This session helps Explorers understand how air traffic control operates.


  • Higher-order Thinking
  • Social Skills
  • Communication


By the end of this session, participants will be able to:

  • Understand the kinds of decisions air traffic controllers make (i.e., when to hold an aircraft, when to clear an aircraft for landing, what headings to give a pilot, etc.).
  • Describe the career path needed to become an air traffic controller.


  • None


Consider having one of your post or club officers coordinate the following plans for this trip.


Contact an airport that uses air traffic controllers and explain that you have a group of Aviation Explorers who have an interest in seeing how air traffic control operates. (Note that while a local airport may be more convenient, a larger airport some distance away may offer more to see and experience.) Confirm a day and time for your field trip.


Determine which of your Explorers will attend the tour and how many chaperones are needed, then arrange for transportation. There may be a limit on the number of people allowed on the tour. If you have more Explorers and chaperones interested than can be accommodated, you may need to reduce the size of your group. You may choose to decide based on attendance or whether a participant has never been to a tower before.


Submit a tour and activity plan to your local Learning for Life office at least one month prior to the activity, and be sure Explorers have submitted signed waivers for the field trip.


Have your Explorers create a list of questions to ask the air traffic controllers, including the education necessary for the position.


Text in italics should be read aloud to participants. As you engage your post in activities each week, please include comments, discussions, and feedback to the group relating to Character, Leadership, and Ethics. These are important attributes that make a difference in the success of youth in the workplace and in life.


Tower Tour Orientation

Before entering the tower with the Explorers, lead a discussion about their understanding of the operations that take place within. Consider asking these questions to get them thinking:

  • How tall do you think this tower is? Elaborate on why traffic control towers are specific heights.
  • What hours of the day and week do you think this tower is open? Discuss why the hours are what they are for this particular tower, and why other towers may have different operating hours.
  • Does every airport in the country have a traffic control tower? Every airport in the world? Describe a scenario (in and out of the country) in which an airport would not have a tower.
  • Who is allowed in the tower? Who is not allowed? Elaborate on the security measures in place that allow certain people to enter the tower and prohibit others.

Tower Tour

Emphasize to the Explorers that they must be respectful of the controllers while touring the facility. As an Advisor, you need to make sure they are quiet and do not touch anything because their actions may affect the pilots in the area. At an appropriate time, let Explorers ask questions.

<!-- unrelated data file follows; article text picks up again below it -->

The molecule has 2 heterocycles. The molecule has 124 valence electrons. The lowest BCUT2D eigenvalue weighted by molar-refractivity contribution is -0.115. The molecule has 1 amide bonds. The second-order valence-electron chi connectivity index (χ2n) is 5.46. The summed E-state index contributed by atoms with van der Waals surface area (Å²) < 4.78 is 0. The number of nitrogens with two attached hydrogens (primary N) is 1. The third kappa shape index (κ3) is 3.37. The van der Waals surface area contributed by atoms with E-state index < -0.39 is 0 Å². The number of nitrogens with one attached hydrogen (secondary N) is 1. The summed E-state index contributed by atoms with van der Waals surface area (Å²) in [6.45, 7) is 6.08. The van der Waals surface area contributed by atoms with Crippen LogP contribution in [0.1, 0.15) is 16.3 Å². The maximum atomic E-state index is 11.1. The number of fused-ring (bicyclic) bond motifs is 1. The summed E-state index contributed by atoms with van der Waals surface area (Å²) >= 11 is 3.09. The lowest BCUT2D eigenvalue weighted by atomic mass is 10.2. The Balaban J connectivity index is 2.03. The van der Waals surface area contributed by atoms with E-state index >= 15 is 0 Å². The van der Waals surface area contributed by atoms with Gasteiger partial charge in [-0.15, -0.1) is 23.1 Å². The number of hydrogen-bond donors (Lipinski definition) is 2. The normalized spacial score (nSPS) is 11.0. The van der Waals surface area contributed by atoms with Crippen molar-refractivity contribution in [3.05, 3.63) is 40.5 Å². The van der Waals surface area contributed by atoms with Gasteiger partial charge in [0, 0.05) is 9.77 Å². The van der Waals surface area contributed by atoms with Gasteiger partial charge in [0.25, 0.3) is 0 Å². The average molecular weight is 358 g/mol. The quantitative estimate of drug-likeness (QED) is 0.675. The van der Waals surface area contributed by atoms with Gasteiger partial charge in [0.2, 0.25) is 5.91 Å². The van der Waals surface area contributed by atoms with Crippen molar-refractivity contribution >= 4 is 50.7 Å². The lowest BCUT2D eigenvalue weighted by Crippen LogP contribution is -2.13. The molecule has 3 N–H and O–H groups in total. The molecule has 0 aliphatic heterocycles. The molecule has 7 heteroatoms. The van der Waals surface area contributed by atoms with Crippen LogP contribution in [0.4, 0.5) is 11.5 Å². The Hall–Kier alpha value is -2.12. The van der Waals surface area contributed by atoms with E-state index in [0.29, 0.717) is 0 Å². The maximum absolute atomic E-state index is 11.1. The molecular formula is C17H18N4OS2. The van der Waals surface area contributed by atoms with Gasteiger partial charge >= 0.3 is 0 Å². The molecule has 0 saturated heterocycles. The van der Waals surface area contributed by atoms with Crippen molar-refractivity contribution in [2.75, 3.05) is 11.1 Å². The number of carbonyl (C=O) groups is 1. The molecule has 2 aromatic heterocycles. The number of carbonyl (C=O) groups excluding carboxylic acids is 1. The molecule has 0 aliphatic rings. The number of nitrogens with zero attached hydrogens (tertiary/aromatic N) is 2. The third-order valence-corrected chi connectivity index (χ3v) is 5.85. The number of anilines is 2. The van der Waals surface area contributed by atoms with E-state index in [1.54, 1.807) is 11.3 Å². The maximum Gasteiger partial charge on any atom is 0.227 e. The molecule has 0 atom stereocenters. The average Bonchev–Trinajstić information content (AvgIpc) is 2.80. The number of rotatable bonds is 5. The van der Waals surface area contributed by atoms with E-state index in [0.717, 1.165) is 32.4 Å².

Some sample questions are below. They are designed to help the participants apply what they have learned to their own interests. You are welcome to use these questions or develop your own questions that relate to your post or specific focus area.


Focusing Questions

  • What is one new thing you learned during today’s discussion?

Analysis Questions

  • Based on what you saw and heard today, describe what you would do in this situation: You have an aircraft on the runway that just landed. The pilot did not listen to your directions and missed his turnoff. You have another aircraft on final passing over the numbers and a third aircraft entering the pattern crosswind. The traffic is a little too close for comfort. Create a plan to execute quickly so that all involved have a safe flight.
  • What kinds of skills or characteristics do you believe an air traffic controller needs to possess in order to be successful?

Generalization Questions

  • What can you do now, during your time as a student, to prepare yourself for this or a similar career in the aviation field?
Links to other websites are provided for your convenience and information only. When you click on a link to another website you will be leaving this [document/website/etc]. The fact that we provide links to other websites does not mean that we endorse, authorize or sponsor the linked website, or that we are affiliated with that website’s owners or sponsors. Unless otherwise indicated, the linked sites are not under our control and we are not responsible for and assume no liability for the content or presentation of any linked site or any link contained in a linked site, or any changes or updates to such sites. Your use of a linked site and its content is at your sole risk and may be subject to restrictions and/or limitations. Always take care to abide by the linked site’s terms of use, including any permission requirements/guidelines.